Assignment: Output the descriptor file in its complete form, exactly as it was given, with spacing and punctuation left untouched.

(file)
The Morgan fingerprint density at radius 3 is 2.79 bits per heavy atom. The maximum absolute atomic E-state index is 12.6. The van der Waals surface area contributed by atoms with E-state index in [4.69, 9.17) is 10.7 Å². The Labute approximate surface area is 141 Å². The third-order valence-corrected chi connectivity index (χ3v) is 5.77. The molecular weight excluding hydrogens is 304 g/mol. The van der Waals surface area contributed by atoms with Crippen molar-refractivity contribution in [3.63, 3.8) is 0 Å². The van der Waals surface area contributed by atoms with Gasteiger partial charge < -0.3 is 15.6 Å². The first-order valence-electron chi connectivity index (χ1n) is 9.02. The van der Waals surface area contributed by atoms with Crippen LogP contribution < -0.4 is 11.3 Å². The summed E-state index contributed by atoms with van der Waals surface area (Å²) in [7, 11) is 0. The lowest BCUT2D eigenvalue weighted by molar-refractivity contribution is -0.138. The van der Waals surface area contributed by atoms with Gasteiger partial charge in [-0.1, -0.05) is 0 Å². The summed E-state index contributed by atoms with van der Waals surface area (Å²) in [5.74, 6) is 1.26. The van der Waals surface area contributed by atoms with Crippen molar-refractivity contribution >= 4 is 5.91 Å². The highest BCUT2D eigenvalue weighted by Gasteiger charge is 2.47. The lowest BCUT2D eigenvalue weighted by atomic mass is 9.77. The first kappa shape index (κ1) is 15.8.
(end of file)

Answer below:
The Morgan fingerprint density at radius 3 is 2.79 bits per heavy atom. The maximum absolute atomic E-state index is 12.6. The van der Waals surface area contributed by atoms with E-state index in [4.69, 9.17) is 10.7 Å². The Labute approximate surface area is 141 Å². The third-order valence-corrected chi connectivity index (χ3v) is 5.77. The molecular weight excluding hydrogens is 304 g/mol. The van der Waals surface area contributed by atoms with Crippen molar-refractivity contribution in [3.63, 3.8) is 0 Å². The van der Waals surface area contributed by atoms with Gasteiger partial charge < -0.3 is 15.6 Å². The first-order valence-electron chi connectivity index (χ1n) is 9.02. The van der Waals surface area contributed by atoms with Crippen LogP contribution < -0.4 is 11.3 Å². The summed E-state index contributed by atoms with van der Waals surface area (Å²) in [7, 11) is 0. The lowest BCUT2D eigenvalue weighted by molar-refractivity contribution is -0.138. The van der Waals surface area contributed by atoms with Gasteiger partial charge in [-0.1, -0.05) is 0 Å². The summed E-state index contributed by atoms with van der Waals surface area (Å²) in [5.74, 6) is 1.26. The van der Waals surface area contributed by atoms with Crippen molar-refractivity contribution >= 4 is 5.91 Å². The highest BCUT2D eigenvalue weighted by Gasteiger charge is 2.47. The lowest BCUT2D eigenvalue weighted by atomic mass is 9.77. The first kappa shape index (κ1) is 15.8.